MU Health Care opens expanded children's therapy center

Thursday, October 10, 2013 | 8:02 p.m. CDT; updated 8:36 p.m. CDT, Thursday, October 10, 2013
Ryland, 11, left, and Lorelei Dohm, 9, play on the Omnispinner on Thursday at the new therapy playground at the Women's and Children's Hospital. The Omnispinner is a merry-go-round that features transfer stations for young riders with wheelchairs.

COLUMBIA — The playground equipment was ready to be played with and the bounce house was inflated.

Benefactors, families and members of the MU health community gathered Thursday to celebrate the opening of the new MU Children's Hospital Therapy Center, with one of the first therapeutic rehabilitation playgrounds in the country, according to a press release from MU Health Care.

The $1 million center seeks to provide a greater amount of physical, occupational and speech therapy services for children in central Missouri, according to a release about the event.

A fire truck and refreshments were among the attractions available for visitors at Thursday's ribbon cutting ceremony, which also featured tours of the facility.

“We wanted to offer people a chance to see the new facility because it represents a major expansion of rehabilitation services for children in the Central Missouri community,” MU Health Care Spokesman Colin Planalp said.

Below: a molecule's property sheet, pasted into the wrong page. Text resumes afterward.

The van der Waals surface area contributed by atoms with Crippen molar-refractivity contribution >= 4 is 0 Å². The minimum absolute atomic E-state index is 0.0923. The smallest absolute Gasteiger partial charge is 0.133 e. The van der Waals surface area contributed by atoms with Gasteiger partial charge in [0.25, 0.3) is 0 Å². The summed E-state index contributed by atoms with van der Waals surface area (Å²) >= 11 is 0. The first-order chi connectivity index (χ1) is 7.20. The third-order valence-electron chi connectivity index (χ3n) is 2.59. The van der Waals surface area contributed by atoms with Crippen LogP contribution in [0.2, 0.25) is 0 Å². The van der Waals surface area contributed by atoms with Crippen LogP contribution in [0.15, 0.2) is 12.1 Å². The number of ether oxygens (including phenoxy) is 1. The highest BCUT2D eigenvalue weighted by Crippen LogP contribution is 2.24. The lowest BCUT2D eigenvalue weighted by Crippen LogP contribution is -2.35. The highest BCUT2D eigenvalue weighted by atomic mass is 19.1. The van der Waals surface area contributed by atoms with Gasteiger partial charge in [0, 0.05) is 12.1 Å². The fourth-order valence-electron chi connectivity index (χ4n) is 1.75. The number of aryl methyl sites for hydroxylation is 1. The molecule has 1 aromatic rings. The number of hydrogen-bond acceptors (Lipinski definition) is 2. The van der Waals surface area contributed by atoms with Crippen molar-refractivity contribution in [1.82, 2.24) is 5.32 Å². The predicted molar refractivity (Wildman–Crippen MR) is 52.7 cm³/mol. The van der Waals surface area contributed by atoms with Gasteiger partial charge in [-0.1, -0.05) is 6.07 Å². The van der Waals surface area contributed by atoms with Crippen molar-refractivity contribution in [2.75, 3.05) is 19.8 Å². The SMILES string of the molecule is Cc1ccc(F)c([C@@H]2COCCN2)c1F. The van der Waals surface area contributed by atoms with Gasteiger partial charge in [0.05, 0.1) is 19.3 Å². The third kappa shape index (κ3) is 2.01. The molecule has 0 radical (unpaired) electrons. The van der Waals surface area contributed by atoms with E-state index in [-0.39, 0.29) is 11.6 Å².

Several prominent members of the hospital system gave brief remarks at the event. Timothy Fete, medical director of the MU Children’s Hospital, introduced the center and its usefulness to local and rural Missouri residents. He was introduced and followed by Kim Dohm, an occupational therapist who also serves as the clinical supervisor of rehabilitation services at the hospital.

Dohm said the 2,000 square-foot outdoor playground was among her favorite parts of the new center. According to the release, the playground cost about $270,000.

“I definitely had a vision for what it would look like, every inch is planned,” Dohm said.

Dohm said the center is now serving 285 patients a week, up from the roughly 230 the center was serving when it first opened in September. The center’s goal is to be serving 400 patients a week by June, Dohm said, but she is hopeful the center will be able to pass that goal before then. Thursday's ceremony allowed Dohm to see the park she had envisioned for the past four years open.

“I feel like I’m floating,” Dohm said. “The main joy I’ve taken is from seeing all the kids having fun on the playground.”

Supervising editor is Stephanie Ebbs.

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